Nearly two-thirds of young adults in America don't know about the Holocaust, the greatest crime of the last century, which some fear could be repeated. That's according to a survey of 11,000 adults ages 18 to 39. Some 23% said they believed the Holocaust was exaggerated, a myth, or they weren’t sure, while 12% couldn’t recall hearing of the event, reports the Guardian. Some 48% couldn’t name a concentration camp or ghetto, though there were more than 40,000, per NBC News. A greater percentage said they'd seen Nazi symbols in person or on social media (56%) and viewed denials or distortions online (49%). "The results are both shocking and saddening," says Gideon Taylor, president of the Conference on Jewish Material Claims Against Germany, which commissioned the survey and has been pushing Facebook to consider Holocaust denial as hate speech.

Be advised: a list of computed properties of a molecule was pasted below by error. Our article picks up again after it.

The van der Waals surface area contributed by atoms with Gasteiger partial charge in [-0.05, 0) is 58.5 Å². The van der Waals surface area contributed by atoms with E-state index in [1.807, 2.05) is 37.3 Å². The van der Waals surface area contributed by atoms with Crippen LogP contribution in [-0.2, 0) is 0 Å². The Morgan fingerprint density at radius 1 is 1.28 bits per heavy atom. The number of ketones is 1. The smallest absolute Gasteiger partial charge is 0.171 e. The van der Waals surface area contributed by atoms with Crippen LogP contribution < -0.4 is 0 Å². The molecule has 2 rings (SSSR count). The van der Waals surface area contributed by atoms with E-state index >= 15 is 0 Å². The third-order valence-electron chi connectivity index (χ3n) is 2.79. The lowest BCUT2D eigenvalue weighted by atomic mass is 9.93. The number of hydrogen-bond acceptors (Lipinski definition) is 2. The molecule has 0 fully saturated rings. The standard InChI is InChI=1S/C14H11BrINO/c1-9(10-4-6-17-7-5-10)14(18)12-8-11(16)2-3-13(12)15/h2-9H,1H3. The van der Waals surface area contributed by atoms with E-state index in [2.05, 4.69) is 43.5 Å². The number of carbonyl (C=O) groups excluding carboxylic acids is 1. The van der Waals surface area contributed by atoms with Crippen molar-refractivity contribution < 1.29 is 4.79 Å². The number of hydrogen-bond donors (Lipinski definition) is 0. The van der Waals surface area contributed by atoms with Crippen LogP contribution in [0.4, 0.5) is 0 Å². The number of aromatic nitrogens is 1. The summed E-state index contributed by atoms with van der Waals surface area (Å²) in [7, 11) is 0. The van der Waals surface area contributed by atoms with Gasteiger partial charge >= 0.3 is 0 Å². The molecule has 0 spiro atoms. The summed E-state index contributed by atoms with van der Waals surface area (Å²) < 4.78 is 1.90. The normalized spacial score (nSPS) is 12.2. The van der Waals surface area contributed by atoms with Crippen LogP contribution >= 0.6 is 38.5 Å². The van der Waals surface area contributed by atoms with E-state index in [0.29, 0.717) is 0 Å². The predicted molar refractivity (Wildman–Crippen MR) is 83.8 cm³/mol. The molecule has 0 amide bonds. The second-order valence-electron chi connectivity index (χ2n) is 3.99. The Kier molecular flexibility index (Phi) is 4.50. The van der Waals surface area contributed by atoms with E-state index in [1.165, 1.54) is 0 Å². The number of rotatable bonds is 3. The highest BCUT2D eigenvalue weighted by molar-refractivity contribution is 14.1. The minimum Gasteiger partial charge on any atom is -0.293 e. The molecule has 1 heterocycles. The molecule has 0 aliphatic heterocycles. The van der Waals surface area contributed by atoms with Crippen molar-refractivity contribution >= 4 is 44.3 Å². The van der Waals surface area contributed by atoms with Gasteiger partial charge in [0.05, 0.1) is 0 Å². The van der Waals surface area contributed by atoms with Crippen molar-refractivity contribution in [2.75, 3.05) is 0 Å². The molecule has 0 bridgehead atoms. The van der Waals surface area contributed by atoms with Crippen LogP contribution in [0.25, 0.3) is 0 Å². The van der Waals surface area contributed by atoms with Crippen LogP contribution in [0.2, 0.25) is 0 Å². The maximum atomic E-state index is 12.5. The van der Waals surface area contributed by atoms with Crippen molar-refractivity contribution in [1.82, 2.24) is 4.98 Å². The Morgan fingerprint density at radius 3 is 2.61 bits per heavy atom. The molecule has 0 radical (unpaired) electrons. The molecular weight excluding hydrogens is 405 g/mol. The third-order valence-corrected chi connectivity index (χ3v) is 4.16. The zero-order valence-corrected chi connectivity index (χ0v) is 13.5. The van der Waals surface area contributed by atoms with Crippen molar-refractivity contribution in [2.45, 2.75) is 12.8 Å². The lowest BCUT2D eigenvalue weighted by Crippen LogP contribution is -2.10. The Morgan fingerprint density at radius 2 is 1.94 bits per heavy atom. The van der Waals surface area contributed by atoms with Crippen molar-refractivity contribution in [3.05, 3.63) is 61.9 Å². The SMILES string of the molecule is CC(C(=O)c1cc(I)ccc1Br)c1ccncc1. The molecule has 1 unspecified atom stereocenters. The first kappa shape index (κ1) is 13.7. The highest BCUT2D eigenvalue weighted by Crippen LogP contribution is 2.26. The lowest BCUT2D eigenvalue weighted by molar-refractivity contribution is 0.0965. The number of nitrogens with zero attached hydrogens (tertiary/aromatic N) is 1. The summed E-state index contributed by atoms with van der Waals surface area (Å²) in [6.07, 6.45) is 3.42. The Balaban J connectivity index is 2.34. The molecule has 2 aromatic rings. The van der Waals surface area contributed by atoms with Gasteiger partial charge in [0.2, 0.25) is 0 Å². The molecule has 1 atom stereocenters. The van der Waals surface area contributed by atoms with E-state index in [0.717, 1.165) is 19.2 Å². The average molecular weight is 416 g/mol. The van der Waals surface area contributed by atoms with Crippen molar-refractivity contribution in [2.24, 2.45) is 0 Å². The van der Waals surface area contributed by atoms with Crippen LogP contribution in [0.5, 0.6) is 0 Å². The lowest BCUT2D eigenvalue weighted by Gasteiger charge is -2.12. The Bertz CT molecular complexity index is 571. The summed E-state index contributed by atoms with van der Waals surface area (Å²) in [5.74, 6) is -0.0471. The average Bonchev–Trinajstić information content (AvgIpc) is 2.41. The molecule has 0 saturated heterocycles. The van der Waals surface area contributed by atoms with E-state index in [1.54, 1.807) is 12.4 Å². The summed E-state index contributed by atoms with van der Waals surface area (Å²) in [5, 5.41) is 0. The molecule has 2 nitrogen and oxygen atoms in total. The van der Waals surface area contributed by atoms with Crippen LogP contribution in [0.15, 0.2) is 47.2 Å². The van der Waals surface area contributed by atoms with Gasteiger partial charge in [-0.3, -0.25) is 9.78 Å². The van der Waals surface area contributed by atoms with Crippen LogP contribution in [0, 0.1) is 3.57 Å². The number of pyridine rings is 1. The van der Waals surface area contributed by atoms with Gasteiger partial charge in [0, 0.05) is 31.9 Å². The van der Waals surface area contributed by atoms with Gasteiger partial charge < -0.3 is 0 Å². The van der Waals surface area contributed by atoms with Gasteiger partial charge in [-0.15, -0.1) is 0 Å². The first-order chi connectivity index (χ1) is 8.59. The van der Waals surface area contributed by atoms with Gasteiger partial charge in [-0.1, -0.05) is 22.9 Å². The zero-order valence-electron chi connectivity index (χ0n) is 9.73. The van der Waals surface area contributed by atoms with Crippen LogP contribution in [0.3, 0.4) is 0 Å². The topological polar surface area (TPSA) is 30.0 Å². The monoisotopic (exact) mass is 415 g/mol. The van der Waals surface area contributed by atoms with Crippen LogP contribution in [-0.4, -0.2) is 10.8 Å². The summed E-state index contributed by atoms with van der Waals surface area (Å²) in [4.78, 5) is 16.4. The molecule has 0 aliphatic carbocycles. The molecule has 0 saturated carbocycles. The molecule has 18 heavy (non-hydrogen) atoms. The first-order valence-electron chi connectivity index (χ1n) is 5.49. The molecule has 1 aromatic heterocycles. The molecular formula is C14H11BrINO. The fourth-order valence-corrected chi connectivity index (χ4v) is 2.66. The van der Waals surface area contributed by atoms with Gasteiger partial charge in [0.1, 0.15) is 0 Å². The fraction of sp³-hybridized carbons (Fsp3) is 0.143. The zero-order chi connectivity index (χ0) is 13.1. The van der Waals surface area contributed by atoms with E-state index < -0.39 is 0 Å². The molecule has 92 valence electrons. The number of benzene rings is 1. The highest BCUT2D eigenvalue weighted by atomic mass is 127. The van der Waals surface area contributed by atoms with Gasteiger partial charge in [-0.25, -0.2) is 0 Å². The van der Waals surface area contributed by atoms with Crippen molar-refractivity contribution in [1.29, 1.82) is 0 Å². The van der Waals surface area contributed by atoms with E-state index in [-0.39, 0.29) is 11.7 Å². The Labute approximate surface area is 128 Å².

The survey was given to a random, demographically representative sample of 200 young adults in each state, as well as 1,000 nationwide. Respondents in Wisconsin showed the most knowledge, with 42% familiar with the Holocaust, being able to name a camp or ghetto, and acknowledging the deaths of 6 million Jews. Just 20% of respondents in Florida could do the same, per the Guardian. Overall, 63% of respondents were unaware 6 million Jews were murdered. An alarming 15% thought it was acceptable to hold neo-Nazi views, per USA Today. Some 11% said they believed Jews caused the Holocaust; in New York, that figure was 19%. That's an "astounding" revelation for Holocaust survivor and Claims Conference board member Stefanie Seltzer, who ties "the rise of antisemitism, the resurgence of hate crimes and racism, and a new generation of neo-Nazis" to the waning of "basic historical facts" at the Daily Beast. (Read more Holocaust stories.)